Personally, I'd be amazed if we didn't have the ability to broadcast into the brain on some level. If we don't, it surely can't be far off! I know that the HAARP project people think it could be used to broadcast information and even images directly into people's heads, but I have absolutely no opinion on that. I'm always willing to believe in the intent, but I tend to be more skeptical about the technology...or in some cases, the utility.

Lest I sound like a "Luddite" (ha!), I should add that for people with disabilities, this technology really is great news. It's very exciting stuff.

no_imagination said...

"Personally, I'd be amazed if we didn't have the ability to broadcast into the brain on some level."

Yeah, they call it TV.

Sorry, I just couldn't resist.

Well, when you mentioned turning electrical impulses into thoughts, movements, or sensations, you got me thinking about thought control technology because right now we already can, to a degree, control movement and sensation. So, I was probably writing to try and clear up my own thinking on the matter- why we haven't been as successful in that realm, (well, aside from Madison ave marketing).

As far as refining control of motor movement, I don't think, relatively speaking, that will be too far off into the future, and having someone else's thoughts controlling those movement doesn't sound that outlandish. Blocking consciousness of said control would be a big plus, it's always possible that the subject could eventually develop the ability to subvert those controls, and it sounds much easier than outright thought control. However, how can this be done without altering or damaging the brain physically? Consciousness and memory are very complex processes. I could see this technology first being used on animals, controlling them to do jobs that we aren't physically suited for. Aside from the ethical considerations, (personally I think it would be wrong to do what I suggest as being possible), another question would be whether we can obliterate their consciousness and still have them "function" because if not, what happens if they become fearful, etc? In fact, I remember reading Ben Bova's, "The Winds of Altair", which had a plot akin to this, using native "apes" under human control to build a human outpost on some planet that was inhospitable to the human constitution- fear, among many other factors, was a big problem. Anyway, the idea has been out there for some time.

Obviously, I'm a bit of a skeptic when it comes to the ability to actually create the technology for thought control or even memory/consciousness supression, but I sure do believe that the intent is out there. I'm not saying it can't or won't happen, I just think that in order to do so, we need a more sophisticated understanding of how the mind functions and that there may be possible physical limitations that could prevent us from implementing these ideas, (black hole computers anyone?).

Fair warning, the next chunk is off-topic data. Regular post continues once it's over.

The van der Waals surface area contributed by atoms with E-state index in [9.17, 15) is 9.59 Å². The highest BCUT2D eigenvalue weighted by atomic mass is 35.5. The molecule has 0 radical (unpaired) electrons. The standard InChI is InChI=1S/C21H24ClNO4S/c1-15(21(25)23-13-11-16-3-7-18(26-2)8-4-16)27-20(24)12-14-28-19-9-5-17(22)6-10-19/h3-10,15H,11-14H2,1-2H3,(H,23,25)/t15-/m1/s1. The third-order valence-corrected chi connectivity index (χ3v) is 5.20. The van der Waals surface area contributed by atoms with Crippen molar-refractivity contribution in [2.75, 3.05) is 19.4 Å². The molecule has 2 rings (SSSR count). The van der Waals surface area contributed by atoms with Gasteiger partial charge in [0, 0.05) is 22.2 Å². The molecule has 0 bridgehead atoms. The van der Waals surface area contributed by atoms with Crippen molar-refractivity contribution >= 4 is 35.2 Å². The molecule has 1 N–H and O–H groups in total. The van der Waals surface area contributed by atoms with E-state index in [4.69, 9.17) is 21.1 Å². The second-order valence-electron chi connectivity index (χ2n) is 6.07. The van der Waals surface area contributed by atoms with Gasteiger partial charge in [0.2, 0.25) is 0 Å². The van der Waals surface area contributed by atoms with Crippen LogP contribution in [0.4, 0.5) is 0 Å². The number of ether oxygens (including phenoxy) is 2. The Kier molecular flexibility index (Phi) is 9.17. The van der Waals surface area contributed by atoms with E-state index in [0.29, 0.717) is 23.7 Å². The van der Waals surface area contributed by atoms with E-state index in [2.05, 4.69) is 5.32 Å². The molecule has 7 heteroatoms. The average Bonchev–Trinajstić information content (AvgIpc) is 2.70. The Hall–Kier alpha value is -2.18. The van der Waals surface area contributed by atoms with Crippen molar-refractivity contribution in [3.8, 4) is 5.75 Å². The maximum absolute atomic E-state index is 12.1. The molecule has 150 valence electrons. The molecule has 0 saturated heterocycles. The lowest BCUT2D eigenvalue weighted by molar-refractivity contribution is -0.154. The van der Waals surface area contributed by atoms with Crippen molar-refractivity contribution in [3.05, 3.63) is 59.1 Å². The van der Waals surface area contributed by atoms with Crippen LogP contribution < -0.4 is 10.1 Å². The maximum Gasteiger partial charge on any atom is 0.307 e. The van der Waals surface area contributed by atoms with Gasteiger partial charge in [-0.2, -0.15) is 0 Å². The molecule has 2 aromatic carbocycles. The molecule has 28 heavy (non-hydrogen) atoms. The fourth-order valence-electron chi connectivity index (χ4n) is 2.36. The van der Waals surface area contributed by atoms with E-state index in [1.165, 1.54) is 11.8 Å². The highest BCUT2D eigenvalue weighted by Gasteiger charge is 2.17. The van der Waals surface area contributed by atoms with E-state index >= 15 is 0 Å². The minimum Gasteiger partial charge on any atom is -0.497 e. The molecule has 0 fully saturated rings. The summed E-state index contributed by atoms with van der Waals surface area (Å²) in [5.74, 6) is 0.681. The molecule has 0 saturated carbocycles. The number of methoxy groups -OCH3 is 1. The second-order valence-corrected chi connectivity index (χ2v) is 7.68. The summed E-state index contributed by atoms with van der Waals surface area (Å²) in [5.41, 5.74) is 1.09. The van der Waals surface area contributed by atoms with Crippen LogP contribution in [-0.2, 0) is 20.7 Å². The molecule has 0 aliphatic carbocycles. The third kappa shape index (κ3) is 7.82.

I didn't know that the HAARP project was about mind control, nevertheless, the conclusions you state them as having are probably half correct- it's likely that we will be able to broadcast information and even images directly into people's heads. As an example, phone implants are just one small step in that direction. As far as images- they have already demonstrated that it can physically be done. I know this is one heck of a hedge statement, but I just think the ability to do so without direct interventions is either well into the future or not possible at all, (for technical reasons- if the em wave affects one human it should affect all, even the guys running it, so how do you shield selected populations? Tin foil hats? Another would be focus, it must have a specific frequency that triggers the brain, can that frequency even be focused or must it be broad? I imagine people who aren't as slow witted as myself can think of even more possible technical problems).

Anyway, I see that those intentions are out there, and they scare the hell out of me because I can see many nefarious applications. I'm no Luddite either, (BTW, nice informative post about the Luddites). I think some of these technologies could be very beneficial, like for folks who are physically handicapped- blind, deaf, quadriplegics, etc- but because of our demonstrated past of acting unethically, (an understatement), I'm very wary of these developments. I must say I find the subject fascinating- I should probably read up more on it so I can have a better handle on the subject, (that and not sound like some ill informed idiot conjecturing).

Phila said...

Couldn't agree more about our paltry knowledge of mind. I suspect we'll get a fine grasp of creating gross effects, and ignore the minutiae (at our peril, natch). Some of this stuff is based on a really outdated mechanical notion of fixed locality, which is certainly not the whole story of cognition.

The HAARP paranoia is being spread by conspiracy types, not (I don't think) by HAARP theorists themselves. There is some stuff in a Pentagon (?) paper about controlling the weather, but I don't remember them specifically talking about crowd control through mass hallucination (or whatever). No idea how fields would affect bystanders, though one virtue of the technology is supposed to be pinpoint accuracy. I'm really not up on it. Interesting subject, though! Lots of weird claims and counterclaims flying around, but I'm just not qualified to sort it out.

Sounds like we pretty much agree, overall. I'm less worried about a perfected thought-control device than about some crude approximation, or even just the process of research itself. Failed attempts can be as bad as, or worse than, successful ones!

no_imagination said...

"Sounds like we pretty much agree, overall. I'm less worried about a perfected thought-control device than about some crude approximation, or even just the process of research itself. Failed attempts can be as bad as, or worse than, successful ones!"

Yeah, I'd say we're pretty much on the same page and your conclusion neatly sums up my own feelings- somehow I'd manage to write two pages just to get to the point.